• nameOfOutputDirectory is a path to the output directory, relative to the current directory. The output file will be named based on the name of the input file, e.g. if input file is “signal.bin”, the output will be named “signal_XYZ.b”, where XYZ is the selected variant of MP (parametr MP).

  • samplingFrequency is a sampling frequency of the input signal, specified in hertz.

  • numberOfChannels is a number of all channels in the input signal.

  • selectedChannels specify which channels should be read from the signal and decomposed. These can be specified as a single channel 1, as an interval 1-5, as a list 3,4 or mixed: 1-2,5,8-10.

  • numberOfSamplesInEpoch specifies the size of each signal segment (in samples); segments will be processed in order, and their decomposition will be written to the same output file. This parameter is optional; if not given, the entire signal will be processed as a single segment.

  • selectedEpochs is only valid with numberOfSamplesInEpoch and it specifies a list of epoch numbers (starting from 1) to be processed. These can be passed as a single epoch 1, as an interval 1-100, as a list 1,2,3 or mixed: 1-100,201-300,400. This parameter is optional; if not given, then all epochs (the entire signal) will be processed.

  • minAtomScale specifies the minimum scale of atoms in the MP dictionary. If not specified, it defaults to the scale length of 2 samples (scale in seconds = 2 / sampling frequency)

  • maxAtomScale specifies the maximum scale of atoms in the MP dictionary. If not specified, it defaults to the length of the analysed signal.

  • maxAtomFrequency specifies the maximum frequency (in hertz) of atoms in the MP dictionary.

Specifying minAtomScale, maxAtomScale and maxAtomFrequency is not mandatory, but it allows to greatly reduce the computational time.


empi is free software; you can redistribute it and/or modify it under the terms of the GNU General Public License as published by the Free Software Foundation; either version 2 of the License, or (at your option) any later version.

empi is distributed in the hope that it will be useful, but WITHOUT ANY WARRANTY; without even the implied warranty of MERCHANTABILITY or FITNESS FOR A PARTICULAR PURPOSE. See the GNU General Public License for more details.

You should have received a copy of the GNU General Public License along with empi (file “LICENCE”); if not, write to the Free Software Foundation, Inc., 51 Franklin St, Fifth Floor, Boston, MA 02110-1301 USA

Appendix. Cross-compiling empi

This section is dedicated to the steps needed to cross-compile empi for a different operating system and/or architecture on 64-bit Linux (specifically Ubuntu 15.10).

32-bit Linux

Package g++-multilib and libc6-dev-i386 must be installed. Also, static version of FFTW library must be cross-compiled for 32-bit system and available in the toolchain. To cross-compile FFTW, simply pass C_FLAGS=-m32 to the library's ./configure script. Having it all set, return to the empi directory, run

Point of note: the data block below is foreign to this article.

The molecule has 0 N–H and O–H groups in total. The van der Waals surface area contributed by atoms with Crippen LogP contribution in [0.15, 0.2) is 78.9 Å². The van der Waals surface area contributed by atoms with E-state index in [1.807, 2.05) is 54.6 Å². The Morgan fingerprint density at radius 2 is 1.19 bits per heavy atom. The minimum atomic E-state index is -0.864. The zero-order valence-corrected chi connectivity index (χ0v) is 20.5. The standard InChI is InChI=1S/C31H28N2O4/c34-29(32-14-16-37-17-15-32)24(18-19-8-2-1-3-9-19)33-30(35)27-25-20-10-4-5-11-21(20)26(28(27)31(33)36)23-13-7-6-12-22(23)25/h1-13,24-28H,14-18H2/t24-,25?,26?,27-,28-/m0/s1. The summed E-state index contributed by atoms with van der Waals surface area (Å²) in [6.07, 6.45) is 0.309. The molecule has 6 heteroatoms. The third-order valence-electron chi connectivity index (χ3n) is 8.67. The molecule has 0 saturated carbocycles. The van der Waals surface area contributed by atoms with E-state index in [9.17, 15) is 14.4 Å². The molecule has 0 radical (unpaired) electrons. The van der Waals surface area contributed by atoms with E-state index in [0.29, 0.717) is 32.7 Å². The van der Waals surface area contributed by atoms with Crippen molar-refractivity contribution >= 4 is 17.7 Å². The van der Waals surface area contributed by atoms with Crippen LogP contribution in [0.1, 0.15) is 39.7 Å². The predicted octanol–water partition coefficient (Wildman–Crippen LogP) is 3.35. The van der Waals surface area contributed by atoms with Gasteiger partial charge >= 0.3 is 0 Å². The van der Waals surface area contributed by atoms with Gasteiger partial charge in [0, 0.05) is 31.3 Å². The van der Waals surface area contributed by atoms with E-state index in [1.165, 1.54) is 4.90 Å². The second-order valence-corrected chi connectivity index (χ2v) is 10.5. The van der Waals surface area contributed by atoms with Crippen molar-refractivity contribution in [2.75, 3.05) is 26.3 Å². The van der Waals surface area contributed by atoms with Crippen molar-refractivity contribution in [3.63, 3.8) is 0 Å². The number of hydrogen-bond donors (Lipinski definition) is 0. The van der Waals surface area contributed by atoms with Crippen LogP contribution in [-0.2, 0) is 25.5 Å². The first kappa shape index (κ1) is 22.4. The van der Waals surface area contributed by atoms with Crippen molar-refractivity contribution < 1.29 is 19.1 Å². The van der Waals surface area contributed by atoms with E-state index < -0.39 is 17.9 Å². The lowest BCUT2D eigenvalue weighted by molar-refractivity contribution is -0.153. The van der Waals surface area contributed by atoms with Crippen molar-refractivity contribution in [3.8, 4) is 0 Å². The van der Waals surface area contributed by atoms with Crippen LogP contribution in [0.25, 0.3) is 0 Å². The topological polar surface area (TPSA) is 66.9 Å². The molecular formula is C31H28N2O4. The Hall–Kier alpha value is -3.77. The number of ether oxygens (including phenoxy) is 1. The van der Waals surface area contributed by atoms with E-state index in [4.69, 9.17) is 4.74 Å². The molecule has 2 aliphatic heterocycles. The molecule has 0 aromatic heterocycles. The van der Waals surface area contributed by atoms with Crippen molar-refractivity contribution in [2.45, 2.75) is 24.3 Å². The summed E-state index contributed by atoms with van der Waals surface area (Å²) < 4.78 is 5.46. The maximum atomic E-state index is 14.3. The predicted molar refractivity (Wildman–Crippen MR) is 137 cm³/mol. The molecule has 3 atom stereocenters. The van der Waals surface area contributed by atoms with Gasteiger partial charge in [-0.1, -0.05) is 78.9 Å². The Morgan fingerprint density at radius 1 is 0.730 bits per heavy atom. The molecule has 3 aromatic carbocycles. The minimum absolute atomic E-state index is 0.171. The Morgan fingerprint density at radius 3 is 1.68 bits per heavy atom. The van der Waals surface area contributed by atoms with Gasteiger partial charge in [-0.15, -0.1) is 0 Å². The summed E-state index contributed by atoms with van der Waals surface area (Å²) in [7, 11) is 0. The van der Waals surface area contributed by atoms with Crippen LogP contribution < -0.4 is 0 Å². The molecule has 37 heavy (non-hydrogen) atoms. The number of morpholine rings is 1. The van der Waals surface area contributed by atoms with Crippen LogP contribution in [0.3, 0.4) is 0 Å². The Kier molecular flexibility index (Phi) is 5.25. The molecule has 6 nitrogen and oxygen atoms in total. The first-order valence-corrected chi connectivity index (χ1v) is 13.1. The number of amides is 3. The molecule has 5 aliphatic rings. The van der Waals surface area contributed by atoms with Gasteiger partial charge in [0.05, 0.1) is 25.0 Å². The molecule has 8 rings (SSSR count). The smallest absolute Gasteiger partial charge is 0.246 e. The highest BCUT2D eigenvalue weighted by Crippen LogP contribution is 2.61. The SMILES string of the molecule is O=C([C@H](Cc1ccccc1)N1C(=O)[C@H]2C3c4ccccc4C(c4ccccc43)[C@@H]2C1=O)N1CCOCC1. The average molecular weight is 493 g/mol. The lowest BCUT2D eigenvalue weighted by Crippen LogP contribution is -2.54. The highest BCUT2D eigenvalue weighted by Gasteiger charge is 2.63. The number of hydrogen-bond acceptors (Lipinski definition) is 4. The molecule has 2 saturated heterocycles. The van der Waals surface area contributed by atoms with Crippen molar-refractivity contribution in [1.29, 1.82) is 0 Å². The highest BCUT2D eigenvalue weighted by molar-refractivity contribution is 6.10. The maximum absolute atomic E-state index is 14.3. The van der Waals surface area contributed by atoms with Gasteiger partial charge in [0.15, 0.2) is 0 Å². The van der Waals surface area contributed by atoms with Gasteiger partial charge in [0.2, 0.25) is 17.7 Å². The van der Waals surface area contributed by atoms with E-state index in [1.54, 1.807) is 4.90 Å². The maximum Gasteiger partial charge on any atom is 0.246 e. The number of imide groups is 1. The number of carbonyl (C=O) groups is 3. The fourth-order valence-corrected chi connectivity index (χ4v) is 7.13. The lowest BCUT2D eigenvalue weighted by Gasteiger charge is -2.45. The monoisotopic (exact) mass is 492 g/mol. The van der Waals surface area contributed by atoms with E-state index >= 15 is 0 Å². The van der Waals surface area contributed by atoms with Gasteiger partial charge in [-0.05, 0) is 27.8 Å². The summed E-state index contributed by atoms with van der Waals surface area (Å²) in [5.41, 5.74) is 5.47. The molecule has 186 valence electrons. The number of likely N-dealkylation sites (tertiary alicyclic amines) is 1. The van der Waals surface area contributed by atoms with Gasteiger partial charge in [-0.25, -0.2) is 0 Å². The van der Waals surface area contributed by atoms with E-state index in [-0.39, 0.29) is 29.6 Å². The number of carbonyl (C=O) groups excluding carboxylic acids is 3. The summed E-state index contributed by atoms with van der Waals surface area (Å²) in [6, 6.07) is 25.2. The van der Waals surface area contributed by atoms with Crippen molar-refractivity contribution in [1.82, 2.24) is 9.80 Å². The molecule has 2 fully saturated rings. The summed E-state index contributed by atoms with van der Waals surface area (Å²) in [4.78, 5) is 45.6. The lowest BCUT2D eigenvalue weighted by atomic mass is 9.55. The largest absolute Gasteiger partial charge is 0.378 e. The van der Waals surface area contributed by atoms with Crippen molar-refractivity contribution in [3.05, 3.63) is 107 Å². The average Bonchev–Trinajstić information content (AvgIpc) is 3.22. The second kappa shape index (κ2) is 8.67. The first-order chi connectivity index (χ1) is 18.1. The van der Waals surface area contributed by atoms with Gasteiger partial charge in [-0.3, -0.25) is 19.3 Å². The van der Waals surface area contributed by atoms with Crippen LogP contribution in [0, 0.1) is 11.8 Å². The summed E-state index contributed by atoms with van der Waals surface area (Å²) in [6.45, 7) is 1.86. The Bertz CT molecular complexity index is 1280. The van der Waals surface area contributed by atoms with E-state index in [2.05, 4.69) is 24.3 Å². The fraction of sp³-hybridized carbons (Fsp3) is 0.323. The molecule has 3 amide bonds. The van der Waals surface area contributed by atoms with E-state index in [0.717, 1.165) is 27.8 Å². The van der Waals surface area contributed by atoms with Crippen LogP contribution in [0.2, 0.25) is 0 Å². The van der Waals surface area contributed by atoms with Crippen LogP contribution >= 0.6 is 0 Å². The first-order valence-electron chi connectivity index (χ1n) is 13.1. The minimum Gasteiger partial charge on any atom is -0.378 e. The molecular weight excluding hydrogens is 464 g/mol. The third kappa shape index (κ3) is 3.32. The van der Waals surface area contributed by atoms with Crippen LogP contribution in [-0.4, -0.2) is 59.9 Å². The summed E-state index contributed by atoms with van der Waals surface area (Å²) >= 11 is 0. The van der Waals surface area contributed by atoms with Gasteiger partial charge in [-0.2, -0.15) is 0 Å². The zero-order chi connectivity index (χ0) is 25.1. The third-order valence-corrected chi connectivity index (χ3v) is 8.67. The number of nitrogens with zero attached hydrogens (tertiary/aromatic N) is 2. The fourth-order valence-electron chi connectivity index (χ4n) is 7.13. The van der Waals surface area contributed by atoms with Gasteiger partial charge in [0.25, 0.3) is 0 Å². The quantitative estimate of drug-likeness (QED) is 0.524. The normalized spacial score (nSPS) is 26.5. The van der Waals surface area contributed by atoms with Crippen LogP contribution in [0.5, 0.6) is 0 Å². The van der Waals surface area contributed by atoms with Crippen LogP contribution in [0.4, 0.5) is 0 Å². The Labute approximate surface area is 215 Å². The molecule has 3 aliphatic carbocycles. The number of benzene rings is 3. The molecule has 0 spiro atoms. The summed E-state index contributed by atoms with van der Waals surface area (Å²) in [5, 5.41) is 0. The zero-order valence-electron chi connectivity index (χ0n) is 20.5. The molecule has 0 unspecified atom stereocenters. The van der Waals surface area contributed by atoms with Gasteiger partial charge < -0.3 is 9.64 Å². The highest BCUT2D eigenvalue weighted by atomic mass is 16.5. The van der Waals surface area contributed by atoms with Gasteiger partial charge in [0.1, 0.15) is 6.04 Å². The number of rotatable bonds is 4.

make empi-lin32

and that's it.

Apple Mac (OS X)

This is probably the most complex case. The project osxcross is a good start. It allows to build a full cross-compiling toolchain for both 32-bit and 64-bit OS X compilation. This section will focus on 64-bit toolchain (32-bit is analogous). As a part of its configuration, it is necessary to sign up for the Apple developer's account and download the Xcode package from the official Apple site (don't worry, it's free).

After the toolchain is built, it is necessary to build the FFTW library and copy it (the library itself and header files) into the toolchain. To successfully compile FFTW, it is necessary to specify all the paths to the compiler binaries, e.g. (some of the below may not be necessary)

AR=x86_64-apple-darwin15-ar \
AS=x86_64-apple-darwin15-as \
CC=x86_64-apple-darwin15-clang \
LD=x86_64-apple-darwin15-ld \
RANLIB=x86_64-apple-darwin15-ranlib \
./configure --host=x86_64-apple

The static version of compiled FFTW library (libfftw3.a) has to be placed in the toolchain library directory.

Having it all set, return to the empi directory, run

make empi-osx64

and that's it, finally. The cross-compiled version will not use OpenMP.

Microsoft Windows

Both 32-bit or 64-bit Windows binaries can be cross-compiled. Packages g++-mingw-w64-i686 (for 32-bit) and g++-mingw-w64-x86-64 (for 64-bit) must be installed. Since FFTW developers generally discourage manually compiling FFTW for Windows, it is better to stick with shared versions, which can be obtained from FFTW download page. After downloading, install DLL files and include headers in each toolchain (i686 and/or x86-64), e.g.:

  • /usr/lib/gcc/i686-w64-mingw32/5.3-win32 for 32-bit Windows
  • /usr/lib/gcc/x86_64-w64-mingw32/5.3-win32 for 64-bit Windows

To generate cross-compiled exe files, execute

make empi-win32.exe empi-win64.exe

To use generated binaries under MS Windows, the dynamic version of FFTW library (DLL file) has to be placed in the same directory as the executable file. All the other libraries will be linked statically into the executable.